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Read from Thumbs:


Howls, Hoots, and Calls

The Creature That Weeps

The Language of Lips


Walker Books

About Thumbs, Toes & Tears

And other traits that make us the strange and remarkable creatures we are

Can you imagine ever falling in love with someone you have never laughed with? Can you imagine getting through a day without at least a titter, a chuckle, something that tickled you? And did you ever notice, you can never predict when you're about to laugh. In fact, the more surprising, the better the laugh. Why is that?

From Chapter 8 -"Howls, Hoots, and Calls"

Two cannibals are sitting beside a large fire after eating the best meal they have had in ages.
"Your wife sure makes a good roast," says the one cannibal.
"Yeah," replies the other, "I'm really going to miss her."

-- Anonymous

Laughter is one of the great mysteries of human nature. It evades understanding and resists analysis. Yet we barely acknowledge what an unusual behavior it is, mostly because it is so woven into our lives. Like the noses on our faces and the lobes of our ears, it is familiar to the point of invisibility. But if it were suddenly plucked out of our existence, we would be lost because we use it constantly to send strange and mysterious signals to one another.

The social nature of laughter tells us that its origins are ancient and wordless, something whose roots run a good deal deeper than the evolutionary wellsprings of language. It is related to play and feeling good although it isn't simply about fun. Darwin observed it can also show up when we are feeling anger, shame or nervousness; acting to mask, rather than display emotion. At other times it may communicate appeasement or submission. Or as Dante put it, "He is not always at ease who laughs."

The social nature of laughter also makes it contagiousness. When someone laughs, the rest of us almost always do the same. This is why Charles Douglass, a television technician, invented the laugh track in 1953, and why it is still effectively used today to make some sitcom jokes seem funnier than they actually are. It is why, even when we watch total strangers laughing about something that we know nothing about, we will involuntarily smile or chuckle.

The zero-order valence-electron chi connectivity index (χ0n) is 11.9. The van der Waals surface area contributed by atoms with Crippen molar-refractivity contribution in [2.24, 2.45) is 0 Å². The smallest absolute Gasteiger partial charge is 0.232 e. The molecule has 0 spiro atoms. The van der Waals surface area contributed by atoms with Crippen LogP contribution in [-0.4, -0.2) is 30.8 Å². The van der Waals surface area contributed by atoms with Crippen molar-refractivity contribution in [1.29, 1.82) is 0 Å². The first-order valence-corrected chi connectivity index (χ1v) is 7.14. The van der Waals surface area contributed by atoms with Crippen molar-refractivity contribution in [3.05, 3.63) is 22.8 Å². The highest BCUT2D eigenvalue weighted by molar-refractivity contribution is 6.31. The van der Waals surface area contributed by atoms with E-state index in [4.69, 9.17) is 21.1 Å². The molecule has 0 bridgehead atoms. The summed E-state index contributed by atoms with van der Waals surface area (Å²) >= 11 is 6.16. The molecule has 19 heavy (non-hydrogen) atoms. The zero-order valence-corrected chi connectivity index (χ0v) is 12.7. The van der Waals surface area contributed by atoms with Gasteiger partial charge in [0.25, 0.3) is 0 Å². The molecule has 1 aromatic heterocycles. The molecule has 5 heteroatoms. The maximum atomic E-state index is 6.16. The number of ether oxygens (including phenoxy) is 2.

Maybe this explains laughter's universality. Everyone laughs, no matter where he lives, no matter what her race or background, whether he hunts corporate heads among the skyscrapers of Manhattan or real ones in the rain forests of Borneo. It sews us together as a species and as people. Along with big toes and thumbs and our oddly designed throats, it is one of those unique traits that distinguish us from the other animals.

Despite its familiarity and universality we are almost entirely clueless about how we have become a laughing creature. It is difficult business getting to the naked root of any human behavior, especially laughter, because of its ephemeral and elusive, nature. There is no obvious, practical reason for laughing. If evolution resolutely favors the emergence of the eminently practical, what possible reason could it serve? It's loud and calls attention to us — not necessarily a good thing when avoiding carnivores on the savannah, or hunting mammoths on the tundra. And when we laugh we tend to lose control, as though our minds and bodies have been hijacked, also not a recommended survival technique. Nor is laughing at predators really a very good idea, at least not unless it is done well after the hunt, by a campfire, in a cave, far, far away.

In the crucible of evolution, behaviors also tend to become increasingly entwined in the traffic of other complex behaviors, and after a while it becomes maddeningly difficult to unravel one from the other. So we find it hard to know if laughs came before smiles or the other way around. Why one thing sounds funny while another looks funny? Or why laughter always surprises us? Understanding the origins of laughter requires a kind of psychological archeology that forces us to compare glimpses of some of our closest primate relatives to the careful observation of ourselves...

Origins of Laughter

Darwin noticed that the facial expression of a person laughing often looked identical to someone who was crying. But it was the British zoologist Desmond Morris who first speculated in his popular book The Naked Ape that the origin of laughter might actually be directly linked to crying.